No-No Boy Julian Saporiti Says Music Is A Trojan Horse For Teaching Asian American History
When musician and historian Julian Saporiti started thinking about creating a new album, he wanted something that would express the history of Asian Americans like himself.
His musical project, No-No Boy, does that. The project weaves stories of the United States’ often tumultuous background with Asian people and takes its name from a novel by Asian American author John Okada.
The story follows Ichiro Yamada, a No-No boy. The real-life colloquial term describes Japanese Americans who answered no twice on a questionnaire asking participants to serve and swear loyalty to the U.S. during World War II.
Those who refused, like the fictional Yamada, were sent to concentration camps.
Saporiti says the character has a feeling of being torn in two when he finally returns home, a feeling he relates to after growing up in Tennessee.
His mother was raised in South Vietnam before the country was unified in 1975. While most of the family moved to France, his mother went to the United States and eventually settled in Nashville Tennessee after meeting Saporti’s Italian-American, Boston-born father.
“That’s how I, as a Italian American, Vietnamese American kid, grew up with a very interesting existence in country music, USA,” he says.
Saporiti compares his lyrics to a Trojan horse, using them to get people talking about Asian American history. He hopes to spur conversation through his music instead of arguments like in his family.
One song on the album — “The Best God Damn Band in Wyoming” — pays tribute to jazz player George Igawa and his band, the George Igawa Orchestra. The band formed in a concentration camp in Wyoming during World War II.
Learning about the band during his research became a pivotal moment for Saporiti.
“This is coming from a kid who went to music college and literally studied jazz history and never heard about any Asians playing jazz or Asian Americans,” he says, “let alone an entire 16 piece big band that formed in a concentration camp, and then was let out from behind the barbed wire only to play concerts, and then rounded up and put back in after every show.”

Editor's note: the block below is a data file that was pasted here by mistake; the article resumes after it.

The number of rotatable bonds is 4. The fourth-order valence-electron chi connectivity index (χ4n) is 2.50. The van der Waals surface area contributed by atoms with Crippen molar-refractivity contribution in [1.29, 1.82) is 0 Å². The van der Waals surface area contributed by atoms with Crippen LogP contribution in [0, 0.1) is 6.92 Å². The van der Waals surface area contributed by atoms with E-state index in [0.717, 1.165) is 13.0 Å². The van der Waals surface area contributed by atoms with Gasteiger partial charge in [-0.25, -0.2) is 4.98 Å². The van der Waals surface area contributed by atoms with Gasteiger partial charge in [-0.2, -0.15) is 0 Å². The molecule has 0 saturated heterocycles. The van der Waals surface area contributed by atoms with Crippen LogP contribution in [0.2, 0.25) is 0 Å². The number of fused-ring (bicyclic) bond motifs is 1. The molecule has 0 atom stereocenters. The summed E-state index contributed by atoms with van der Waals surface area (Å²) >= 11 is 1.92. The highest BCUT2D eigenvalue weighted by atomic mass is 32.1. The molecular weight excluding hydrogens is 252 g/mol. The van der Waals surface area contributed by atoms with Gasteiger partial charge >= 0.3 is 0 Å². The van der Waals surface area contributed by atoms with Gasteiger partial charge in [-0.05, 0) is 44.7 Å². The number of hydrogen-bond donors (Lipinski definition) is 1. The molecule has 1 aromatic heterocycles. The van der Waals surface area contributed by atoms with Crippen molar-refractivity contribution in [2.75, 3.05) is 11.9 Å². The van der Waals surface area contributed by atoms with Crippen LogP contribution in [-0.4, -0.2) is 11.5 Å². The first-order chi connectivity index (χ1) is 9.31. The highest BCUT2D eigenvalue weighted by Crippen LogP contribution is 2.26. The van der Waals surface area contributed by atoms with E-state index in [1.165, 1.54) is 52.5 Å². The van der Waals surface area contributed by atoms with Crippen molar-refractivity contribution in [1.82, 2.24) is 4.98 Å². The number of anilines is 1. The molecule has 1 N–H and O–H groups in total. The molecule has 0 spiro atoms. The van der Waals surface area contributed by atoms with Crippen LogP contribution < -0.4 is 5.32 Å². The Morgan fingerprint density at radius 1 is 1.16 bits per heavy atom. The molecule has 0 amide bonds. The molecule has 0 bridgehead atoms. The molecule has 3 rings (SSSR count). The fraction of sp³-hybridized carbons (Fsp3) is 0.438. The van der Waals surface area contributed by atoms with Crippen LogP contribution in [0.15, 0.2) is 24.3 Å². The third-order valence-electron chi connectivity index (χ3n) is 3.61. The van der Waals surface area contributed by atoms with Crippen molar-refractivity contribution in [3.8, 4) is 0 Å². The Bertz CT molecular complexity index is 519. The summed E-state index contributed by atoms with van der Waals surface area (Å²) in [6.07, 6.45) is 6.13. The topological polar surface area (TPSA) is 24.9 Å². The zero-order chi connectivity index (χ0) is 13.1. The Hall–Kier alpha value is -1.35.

While working on the album, Saporiti traveled to record unique sounds he would later add to the music. He recorded the sound of barbed wire, wood planks at the Angel Island Immigration Station just outside of San Francisco and himself banging on a giant metal tank.
“That’s really important to me, because it’s the sound of the past. It’s the sound of history,” he says. “When we look back at history, we kind of put it on mute. I want to know what the sound of the environment was.”
While Saporiti didn’t anticipate his album would be released during a moment of ongoing crisis at the U.S. Mexico border and increased attacks on Asian Americans, he says violence against these communities isn’t new, adding the Atlanta spa shooting was just the latest skip on a broken record of attacks against the Asian community.
He points to another example of the long history of discrimination the community has faced, the Rock Springs Massacre. In 1885, 28 Chinese coal miners were killed and 15 were injured by their white co-workers.
Instead of a rise in anti-Asian sentiment after Atlanta, Saporiti says there’s instead greater awareness on the issues Asian people face.
“I hope this album and these stories might help people contextualize Atlanta and contextualize the border within a larger American history,” he says.
Emiko Tamagawa produced and edited this interview for broadcast with Todd Mundt. Jeannette Jones adapted it for the web.
This article was originally published on WBUR.org.
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